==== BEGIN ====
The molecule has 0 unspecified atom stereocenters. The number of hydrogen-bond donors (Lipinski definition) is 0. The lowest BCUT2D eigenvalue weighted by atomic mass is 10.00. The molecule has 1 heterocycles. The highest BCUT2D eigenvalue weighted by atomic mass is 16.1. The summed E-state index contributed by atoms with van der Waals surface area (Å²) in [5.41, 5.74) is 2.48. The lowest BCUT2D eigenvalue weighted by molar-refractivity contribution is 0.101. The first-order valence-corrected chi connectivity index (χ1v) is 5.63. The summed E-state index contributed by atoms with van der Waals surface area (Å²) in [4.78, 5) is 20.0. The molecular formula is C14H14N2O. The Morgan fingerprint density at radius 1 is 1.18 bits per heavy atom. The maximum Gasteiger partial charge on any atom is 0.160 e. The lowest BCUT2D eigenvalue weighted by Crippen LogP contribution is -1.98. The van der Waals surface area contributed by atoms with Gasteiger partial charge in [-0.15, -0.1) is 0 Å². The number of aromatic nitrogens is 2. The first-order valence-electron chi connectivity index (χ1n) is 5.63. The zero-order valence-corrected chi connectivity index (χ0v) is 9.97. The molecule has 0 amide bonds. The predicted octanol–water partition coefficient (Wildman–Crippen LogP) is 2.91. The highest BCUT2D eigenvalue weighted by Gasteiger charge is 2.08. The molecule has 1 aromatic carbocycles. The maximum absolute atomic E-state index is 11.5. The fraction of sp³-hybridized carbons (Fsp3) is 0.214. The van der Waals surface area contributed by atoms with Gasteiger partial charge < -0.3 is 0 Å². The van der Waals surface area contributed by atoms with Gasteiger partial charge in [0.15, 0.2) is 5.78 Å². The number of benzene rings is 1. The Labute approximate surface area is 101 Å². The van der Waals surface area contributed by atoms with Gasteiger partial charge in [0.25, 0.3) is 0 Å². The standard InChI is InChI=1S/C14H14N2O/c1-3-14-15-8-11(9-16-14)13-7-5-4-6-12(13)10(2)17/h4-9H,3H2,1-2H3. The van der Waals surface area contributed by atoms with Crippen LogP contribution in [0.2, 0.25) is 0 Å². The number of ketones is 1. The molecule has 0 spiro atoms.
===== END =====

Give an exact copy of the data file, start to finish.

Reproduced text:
The molecule has 0 unspecified atom stereocenters. The number of hydrogen-bond donors (Lipinski definition) is 0. The lowest BCUT2D eigenvalue weighted by atomic mass is 10.00. The molecule has 1 heterocycles. The highest BCUT2D eigenvalue weighted by atomic mass is 16.1. The summed E-state index contributed by atoms with van der Waals surface area (Å²) in [5.41, 5.74) is 2.48. The lowest BCUT2D eigenvalue weighted by molar-refractivity contribution is 0.101. The first-order valence-corrected chi connectivity index (χ1v) is 5.63. The summed E-state index contributed by atoms with van der Waals surface area (Å²) in [4.78, 5) is 20.0. The molecular formula is C14H14N2O. The Morgan fingerprint density at radius 1 is 1.18 bits per heavy atom. The maximum Gasteiger partial charge on any atom is 0.160 e. The lowest BCUT2D eigenvalue weighted by Crippen LogP contribution is -1.98. The van der Waals surface area contributed by atoms with Gasteiger partial charge in [-0.15, -0.1) is 0 Å². The number of aromatic nitrogens is 2. The first-order valence-electron chi connectivity index (χ1n) is 5.63. The zero-order valence-corrected chi connectivity index (χ0v) is 9.97. The molecule has 0 amide bonds. The predicted octanol–water partition coefficient (Wildman–Crippen LogP) is 2.91. The highest BCUT2D eigenvalue weighted by Gasteiger charge is 2.08. The molecule has 1 aromatic carbocycles. The maximum absolute atomic E-state index is 11.5. The fraction of sp³-hybridized carbons (Fsp3) is 0.214. The van der Waals surface area contributed by atoms with Gasteiger partial charge < -0.3 is 0 Å². The van der Waals surface area contributed by atoms with Gasteiger partial charge in [0.15, 0.2) is 5.78 Å². The number of benzene rings is 1. The Labute approximate surface area is 101 Å². The van der Waals surface area contributed by atoms with Gasteiger partial charge in [0.25, 0.3) is 0 Å². The standard InChI is InChI=1S/C14H14N2O/c1-3-14-15-8-11(9-16-14)13-7-5-4-6-12(13)10(2)17/h4-9H,3H2,1-2H3. The van der Waals surface area contributed by atoms with Crippen LogP contribution in [0.2, 0.25) is 0 Å². The number of ketones is 1. The molecule has 0 spiro atoms.